West Bengal chief minister Mamata Banerjee’s second consecutive oath ceremony on Friday (27th May) raised hopes of a possible non-Bharatiya Janata Party (BJP) alliance across the country, which would play a decisive role not just in regional politics but a crucial role in the floor management in Parliament.
Among the regional political biggies present at the swearing-in ceremony of Banerjee were National Conference chief Farooq Abdullah, Uttar Pradesh chief minister Akhilesh Yadav, Bihar chief minister and Janata Dal (United) or JD (U) chief Nitish Kumar, Delhi chief minister Arvind Kejriwal and Rashtriya Janata Dal (RJD) chief Lalu Prasad Yadav.
Moves to form an anti-BJP federal front gained momentum, as prominent regional leaders backed the idea at Mamata Banerjee’s swearing-in ceremony as West Bengal chief minister. Taking the lead was former Bihar chief minister and RJD chief Lalu Prasad who said opposition unity was imperative. “All like-minded parties will sit together to resist the spread of the BJP. If we don’t come together now, BJP and the Sangh Parivar will end up dividing the country”. Farooq Abdullah, the former Jammu and Kashmir chief minister, also supported the initiative. “Various parties working to ensure a united India have to come together. We need to discuss it with different parties, and of course, Mamata Banerjee is one of them,” he said.
The impact of the anti-BJP and anti-Congress alliance will be visible inside Parliament as the Trinamool Congress (TMC) along with SP, RJD and JD (U) account for 41 members of Parliament (MPs) in Rajya Sabha, , making it impossible for Prime Minister Narendra Modi-led National Democratic Alliance (NDA) to ignore the strong presence of the collective regional force. The idea comes ahead of crucial polls early next year in Uttar Pradesh, where the BJP is hoping to use Prime Minister Narendra Modi’s popularity to ride to power for the first time in about 15 years. The swearing-in can also act as a ‘patch-up’ with Samajwadi Party (SP) and the rest. SP had walked out of the Grand Alliance just before the Bihar polls; it may well have to rethink its political formulations before the 2017 UP assembly elections.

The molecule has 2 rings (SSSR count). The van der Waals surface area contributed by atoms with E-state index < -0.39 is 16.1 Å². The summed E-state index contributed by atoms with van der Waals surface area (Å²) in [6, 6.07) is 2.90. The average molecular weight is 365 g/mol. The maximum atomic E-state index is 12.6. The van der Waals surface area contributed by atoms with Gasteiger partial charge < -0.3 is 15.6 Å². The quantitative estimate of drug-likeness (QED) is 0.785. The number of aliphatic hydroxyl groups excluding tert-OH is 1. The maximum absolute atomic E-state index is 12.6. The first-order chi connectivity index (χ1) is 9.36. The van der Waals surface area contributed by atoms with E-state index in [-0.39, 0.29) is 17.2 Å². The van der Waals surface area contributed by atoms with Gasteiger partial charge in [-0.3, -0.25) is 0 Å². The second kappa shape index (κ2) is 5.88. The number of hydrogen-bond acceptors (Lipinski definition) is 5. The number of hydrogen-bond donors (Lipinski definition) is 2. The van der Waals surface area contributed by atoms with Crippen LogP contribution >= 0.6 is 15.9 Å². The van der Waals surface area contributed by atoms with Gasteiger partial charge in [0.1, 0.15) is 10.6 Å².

In the recently concluded assembly polls in West Bengal, Banerjee-led Trinamool Congress won 211 seats out of the 294 seats, while Congress won 44 and Left parties together won 32 seats in the state assembly. The BJP bettered its performance winning 3 seats, while another constituent of NDA, Gorkha Janmukti Morcha (GJM), won three seats. With 35 MPs in the Lok Sabha and 11 in Rajya Sabha, the TMC can indeed become an important component of any anti-BJP front.
The Left parties have been a part of such initiatives before but the leaders of any such emerging front will have to choose between the Left and its arch-rival TMC. The Left boycotted Banerjee’s swearing-in ceremony.